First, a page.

Posts by Nick Batzig

 

One of the most important and rewarding ministries we can ever enter in on is that of ministering the truth of God's word to the children of a local church. God has entrusted the children of believers to the care of both the pastors and congregants of a local church. It is our duty and privilege to prioritize ministry to these little ones. As we give ourselves to a prayerful and joyful commitment to teach them the central truths of God's word, we find that we are the recipients of unique blessings. What greater joy than to know that our God and Father has sent us to care for and nurture the children of His church. May He give us the grace to do so with earnestness and great care--for of such is the Kingdom of Heaven. 

 

While it is the duty of all Christians to visit the sick, it is especially the responsibility of elders and deacons in Christ's church. As we seek to fulfill our Lord's call for us to care for those with mental illness or who are in physical distress, may we also see His hand of providence in bringing to our minds the valuable lessons He is seeking to teach us. There is a reciprocal benefit to pastoral visitation of the sick when we do so with an eye to God's sovereignty and the biblical truth about ourselves. When we purpose to visit those with physical infirmities in order to call on the Lord for them, to bring them the precious truths of His word and to walk beside them with compassion and empathy, the sick are comforted, we are edified and God is glorified.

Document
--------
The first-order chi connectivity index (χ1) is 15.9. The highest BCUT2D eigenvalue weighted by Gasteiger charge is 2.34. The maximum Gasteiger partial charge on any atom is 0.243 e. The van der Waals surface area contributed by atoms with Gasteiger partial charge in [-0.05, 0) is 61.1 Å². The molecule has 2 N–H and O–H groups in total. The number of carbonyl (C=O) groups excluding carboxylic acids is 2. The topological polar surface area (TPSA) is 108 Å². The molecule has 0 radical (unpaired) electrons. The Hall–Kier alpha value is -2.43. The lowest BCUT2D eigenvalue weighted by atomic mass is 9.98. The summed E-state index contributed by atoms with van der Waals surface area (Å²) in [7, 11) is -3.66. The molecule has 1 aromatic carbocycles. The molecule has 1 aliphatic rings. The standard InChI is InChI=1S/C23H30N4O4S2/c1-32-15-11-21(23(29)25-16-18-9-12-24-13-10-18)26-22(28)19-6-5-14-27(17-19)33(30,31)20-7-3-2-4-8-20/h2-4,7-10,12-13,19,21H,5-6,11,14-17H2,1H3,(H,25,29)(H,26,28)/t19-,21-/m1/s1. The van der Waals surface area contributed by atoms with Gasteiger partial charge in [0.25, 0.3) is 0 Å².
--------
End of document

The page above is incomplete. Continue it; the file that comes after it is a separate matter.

At the very outset of his magnum opus, the Institutes of the Christian Religion, John Calvin famously explained that no man can come to a true knowledge of himself if he does not first "contemplate the face of God"...While theologians have made frequent appeal to this statement (both for its profound truthfulness, as well as for its place at the opening of one of the greatest writings in all of church history), it is a truth that held a place of primacy to Calvin in his preaching. 

 

There is one area of supreme importance where growth is always needed yet sadly neglected. It is the need for us to resolve to give our lives to Christ in the worship and service of the local church. In a very real sense, it is right for us to insist that the church should come first in the order of priorities of our lives.

 

As we again enter in on a time of special meditation on the wonder of God manifest in the flesh--come a baby in the manger, let us also meditate on the promised return of God glorified in the flesh--coming as the Lion of the Tribe of Judah. Let us learn to search the Old Testament to see the mountain tops of prophecy about Christ, but let us do so recognizing the mountain range of which it is a part. Let us celebrate all that the baby in Bethlehem means concerning the promised salvation and judgment of the world. It is all united in the One eternal and everlasting Christ--the just God and Savior.